Jan 092015
 

This is the start of a new series of posts here on Open Minded Health: Quickies! I often run into items in the medical literature that are too short to do a fully post on, but for whatever reason I think it’s worth covering it anyway.

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This week’s quickie is a case report, which was presented as a poster at a medical conference.

7170317810_f25026d624_mA trans woman in her thirties showed up at the emergency room with gastrointestinal problems. She had nausea, pain, and bleeding. No significant medical history was noted in the report, and she was on a normal dose of hormone therapy.

When they took her blood to run some lab tests, the sample appeared “as white and turbid as milk.”

Her lab work revealed a triglyceride level of 30,000 mg/dl. For reference, a normal triglyceride level is less than 150. Above 500 is considered “very high.”

She was immediately transferred to the intensive care unit for treatment. Triglycerides that high can cause inflammation of the pancreas. Thankfully all her pancreatic lab values were normal. After a week of treatment, which managed to get her triglycerides down to 3,000, she was sent home. She was instructed to stop estrogen treatment, take new prescribed triglyceride-lowering medications, and to follow up with her physician.

Why did the hospital physicians recommend that this patient stop her estrogen? Because estrogen treatment is known to increase triglyceride levels. Triglyceride levels that high are extremely rare. A much more mild version can, however, happen to anyone who has high estrogen levels. It can happen to cis women in pregnancy or receiving hormone replacement therapy for menopause. It can also happen to trans women on estrogen treatment.

High triglyceride levels are usually “silent” — there are no symptoms. That’s part of the reason it’s important to see a physician regularly for screening, especially if you’re at higher risk. High triglyceride levels are more likely if you…

  • are overweight
  • don’t exercise
  • eat a high-carbohydrate, high-fat diet
  • have other cardiovascular issues
  • are on certain medications
  • or if it runs in your family

Mild elevations in triglyceride levels may be controllable with diet, exercise, and weight control. If those don’t help, your physician may prescribe medications to lower your triglycerides.

For more information on triglycerides, including what they are, normal levels, and how to control them…check out this article by WebMD or ask your primary care provider.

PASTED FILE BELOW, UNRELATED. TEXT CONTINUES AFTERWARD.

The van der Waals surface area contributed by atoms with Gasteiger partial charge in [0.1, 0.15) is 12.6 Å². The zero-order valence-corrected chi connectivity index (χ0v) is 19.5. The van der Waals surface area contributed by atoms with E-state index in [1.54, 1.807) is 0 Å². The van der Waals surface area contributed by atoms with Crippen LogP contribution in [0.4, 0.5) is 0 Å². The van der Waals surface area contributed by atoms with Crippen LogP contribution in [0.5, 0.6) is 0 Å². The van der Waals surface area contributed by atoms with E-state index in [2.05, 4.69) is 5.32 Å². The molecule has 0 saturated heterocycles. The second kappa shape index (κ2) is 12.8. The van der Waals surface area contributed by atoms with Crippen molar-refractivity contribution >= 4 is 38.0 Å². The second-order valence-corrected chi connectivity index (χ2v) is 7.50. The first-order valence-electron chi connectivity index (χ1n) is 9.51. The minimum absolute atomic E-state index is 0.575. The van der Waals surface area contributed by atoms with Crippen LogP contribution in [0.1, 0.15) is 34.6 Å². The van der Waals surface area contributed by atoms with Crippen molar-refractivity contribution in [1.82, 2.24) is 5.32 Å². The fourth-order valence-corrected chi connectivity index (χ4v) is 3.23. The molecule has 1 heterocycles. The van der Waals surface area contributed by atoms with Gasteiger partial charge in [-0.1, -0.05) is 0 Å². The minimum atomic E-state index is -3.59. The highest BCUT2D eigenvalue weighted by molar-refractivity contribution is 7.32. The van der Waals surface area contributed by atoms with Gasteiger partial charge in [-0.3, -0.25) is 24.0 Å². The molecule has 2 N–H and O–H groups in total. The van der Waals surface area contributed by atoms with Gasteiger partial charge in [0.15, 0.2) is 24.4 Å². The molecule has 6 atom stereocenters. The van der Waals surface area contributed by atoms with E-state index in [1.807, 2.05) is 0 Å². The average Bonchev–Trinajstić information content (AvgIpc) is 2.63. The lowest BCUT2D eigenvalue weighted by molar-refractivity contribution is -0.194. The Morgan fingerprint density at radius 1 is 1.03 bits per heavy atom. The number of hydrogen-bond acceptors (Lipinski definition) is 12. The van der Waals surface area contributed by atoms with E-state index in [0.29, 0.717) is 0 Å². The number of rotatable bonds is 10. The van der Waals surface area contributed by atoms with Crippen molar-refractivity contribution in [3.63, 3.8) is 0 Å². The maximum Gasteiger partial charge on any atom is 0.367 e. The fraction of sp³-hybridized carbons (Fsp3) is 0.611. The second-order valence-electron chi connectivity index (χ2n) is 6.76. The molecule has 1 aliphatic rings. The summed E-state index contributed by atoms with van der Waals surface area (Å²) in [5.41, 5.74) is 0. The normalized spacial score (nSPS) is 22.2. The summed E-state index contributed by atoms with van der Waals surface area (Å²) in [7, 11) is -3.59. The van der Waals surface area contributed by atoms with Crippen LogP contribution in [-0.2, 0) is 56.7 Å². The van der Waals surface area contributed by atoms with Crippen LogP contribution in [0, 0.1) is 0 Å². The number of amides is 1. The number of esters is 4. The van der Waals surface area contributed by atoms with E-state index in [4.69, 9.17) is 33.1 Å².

The case report inspiring this post was “Hypertriglyceridemia up to thirty thousand due to estrogen: Conservative Management” and was published in Critical Care Medicine.

Jan 042015
 

8787343055_a2a6eb06bf_mIt’s a new year here at Open Minded Health. I hope you all had a safe, fabulous, and fun new years celebration. Here at OMH it’s time for the yearly questions and answers post.

For the unfamiliar — once a year I take a deep look at all the search queries that bring people here. Often, they’re questions that I didn’t completely answer or that need answering. So in case anyone else has these questions — there are answers here now that Google can find. The questions are anonymous and I reword them to further anonymize them.

This year is all questions about transgender health issues. There’s been a lot published and a lot in the news about trans health issues lately. This next year I’ll try to find other articles to post about too, though. 🙂

Questions!

What are the healthier estrogens that a transgender woman can take?

In order from least risk to most risk: estrogen patch, estrogen injection sublingual/oral estradiol, oral ethinyl estradiol, oral premarin.

But note that that’s an incomplete picture. The estrogen patch isn’t the best for initial transition and is very expensive. Injectable estrogen means sticking yourself with a needle every 1-2 weeks and needing a special letter to fly with medications. By far the cheapest of these options is oral estradiol.

Ethinyl estradiol is the form of estrogen used in birth control. Premarin is conjugated equine estrogens, meaning they’re the estrogens from a pregnant horse. Neither should be the first choice for transition. They’re both higher risk than estradiol.